You don’t need to enter the BIOS if you’ve connected the drive to another computer. In Windows, press the Windows + R key combination to open the Run input window.

Enter cmdin into the box and press Enter. This launches the Command Prompt. To open the appropriate tool, enter diskpart and press Enter. Enter list volume in the diskpart window to see all disks attached to your computer.

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If Windows identified your drive, which means it displays under diskpart, but it does not appear as an accessible drive, it is likely that Windows just identifies the PCB and the drive itself is broken (internal damage).In other words, if the drive is recognized in any way, the PCB is most likely functioning well, and replacing it will not cure the hard drive!

Is the Printed Circuit Board Broken?

The exterior PCB is technically simple to replace. We highly advise avoiding replacing the PCB yourself. It is not as easy as choosing a suitable model.

Unless your hard drive is really old, the PCB and disk will communicate via a unique microcode. You might permanently destroy your data if you change a PCB on a disk that needs this microcode to boot.

Hard Disk Drive with removed Printed Circuit Board
Image Credit: firstblood/DepositPhotos

Specialists may “copy, rewrite, or repair the micrcode using modern technology,” according to Datarecovery.com.

Witchcraft and Wizardry

When my hard drive died, the PCB was OK; the drive was still recognized and running, but it didn’t appear in Windows, which meant I couldn’t access it, and no software recovery program could assist.

So I placed my last hope in some of the strange tactics circulating around the internet, such as shaking the drive, slamming it against a hard surface, exposing it to dry heat in the oven, or freezing it overnight. If you know how a hard disk works, all of these ways should give you goosebumps!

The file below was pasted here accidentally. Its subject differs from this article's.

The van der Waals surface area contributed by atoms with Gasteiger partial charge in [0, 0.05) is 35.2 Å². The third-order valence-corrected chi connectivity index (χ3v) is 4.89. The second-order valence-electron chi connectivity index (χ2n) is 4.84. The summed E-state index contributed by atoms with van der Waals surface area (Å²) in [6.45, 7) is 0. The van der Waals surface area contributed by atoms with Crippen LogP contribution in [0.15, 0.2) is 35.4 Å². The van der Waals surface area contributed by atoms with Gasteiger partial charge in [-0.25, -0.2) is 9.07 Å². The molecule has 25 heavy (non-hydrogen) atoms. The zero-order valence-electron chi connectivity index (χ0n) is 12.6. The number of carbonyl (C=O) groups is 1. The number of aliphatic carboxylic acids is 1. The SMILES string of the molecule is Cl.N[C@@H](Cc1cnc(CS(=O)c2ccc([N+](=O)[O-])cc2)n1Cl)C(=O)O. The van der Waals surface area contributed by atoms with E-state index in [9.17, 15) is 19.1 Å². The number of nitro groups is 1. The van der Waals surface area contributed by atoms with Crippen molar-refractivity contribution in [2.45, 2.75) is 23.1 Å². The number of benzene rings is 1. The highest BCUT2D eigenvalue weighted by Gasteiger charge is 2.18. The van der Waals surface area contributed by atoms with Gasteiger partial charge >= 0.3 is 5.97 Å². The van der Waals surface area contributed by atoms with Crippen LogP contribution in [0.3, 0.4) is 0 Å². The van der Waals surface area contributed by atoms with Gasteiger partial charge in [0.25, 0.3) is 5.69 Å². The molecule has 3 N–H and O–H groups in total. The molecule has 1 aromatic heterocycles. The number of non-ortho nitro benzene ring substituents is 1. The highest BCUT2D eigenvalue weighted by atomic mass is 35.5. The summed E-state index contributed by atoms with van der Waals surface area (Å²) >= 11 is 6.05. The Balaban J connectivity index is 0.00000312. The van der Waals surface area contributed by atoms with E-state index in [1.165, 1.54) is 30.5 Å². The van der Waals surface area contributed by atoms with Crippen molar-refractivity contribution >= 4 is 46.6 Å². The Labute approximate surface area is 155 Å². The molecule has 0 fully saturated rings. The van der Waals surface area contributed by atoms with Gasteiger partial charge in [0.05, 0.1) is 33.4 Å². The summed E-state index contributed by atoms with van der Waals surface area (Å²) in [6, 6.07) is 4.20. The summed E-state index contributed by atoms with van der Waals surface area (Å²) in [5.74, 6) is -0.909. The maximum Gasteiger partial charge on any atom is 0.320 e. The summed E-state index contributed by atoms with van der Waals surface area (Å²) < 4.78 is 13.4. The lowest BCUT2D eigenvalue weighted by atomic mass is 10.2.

Frozen Hard Disk Drive
Image Credit: foxiedelmar/DepositPhotos

I didn’t dare to melt my drive, but I had a feeling the head was stuck. So I shook it, but to no avail. Because I understood the logic, I wrapped my drive in an airtight Ziploc bag and placed it in the freezer overnight. Metals shrink and contract at low temperatures, according to the theory.

So if the head was stuck, the cold might get it unstuck. Unfortunately, that didn’t work either. And I probably caused condensation to settle on the hard drive platter, which could have caused a lot more damage. I eventually gave up and stored the drive for a future in which I was hoping to be able to afford professional data recovery.

Backup Strategy Advice

Should you succeed with one of the questionable methods above, note that the fix will be temporary! So be prepared. Know exactly what you want to back up and how. Have the right backup software to quickly copy your data and have enough storage space available.

If you want to copy files manually, only copy one set of files at a time! If you make the head jump back and forth between too many files by kicking off multiple copy-and-paste processes, you will slow down the overall backup process and increase the likelihood of a fatal head crash.

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Consult aSpecialist for Professional Data Recovery

If you can afford professional help or simply cannot afford to wait for a miracle, do consult a specialist. My recommendation is to go with a reputable company.

They should work with professional technicians and tools, be able to open your hard drive in clean rooms or under dust-free conditions, follow industry standards, and have solid credentials, as well as excellent recommendations. After all, you will trust them with your private data.

Kroll Ontrack, one of the market’s most respected businesses, provides a free consultation and cost estimate.

Before you choose a firm, be sure you understand the terms! Most demand a fee just for inspecting the drive and providing a suggestion. They will charge an additional fee for trying to restore the data. Some may demand a full recovery price even if the data is not recovered.

Revive Your Drive

Diagnosing and repairing a damaged hard disk is a serious matter. Take it seriously, but attempt to rule out some of the more easily fixed problems before paying hundreds of dollars to an expert. The more information you have, the better. The extent to which you go to diagnose and repair your hard disk will be determined by how critical the data is to you.

You’re undoubtedly curious about what happened to my hard disk. So, as I was dissolving my flat, I decided to give it one more shot before letting it go. After more than two years of doing everything I could think of to get it to function, I just plugged it in and it worked.

I was able to restore all of my info. The drive genuinely worked for many more years. Call me fortunate!

Even if you were successful in repairing your drive and recovering all of your data, I would not put my confidence in this hard disk again. Here’s what you can do with an old hard drive and what you should know before purchasing a new hard disk.

In addition, while we’re on the topic of data recovery, it’s a good idea to understand how to recover data from a malware-infected machine.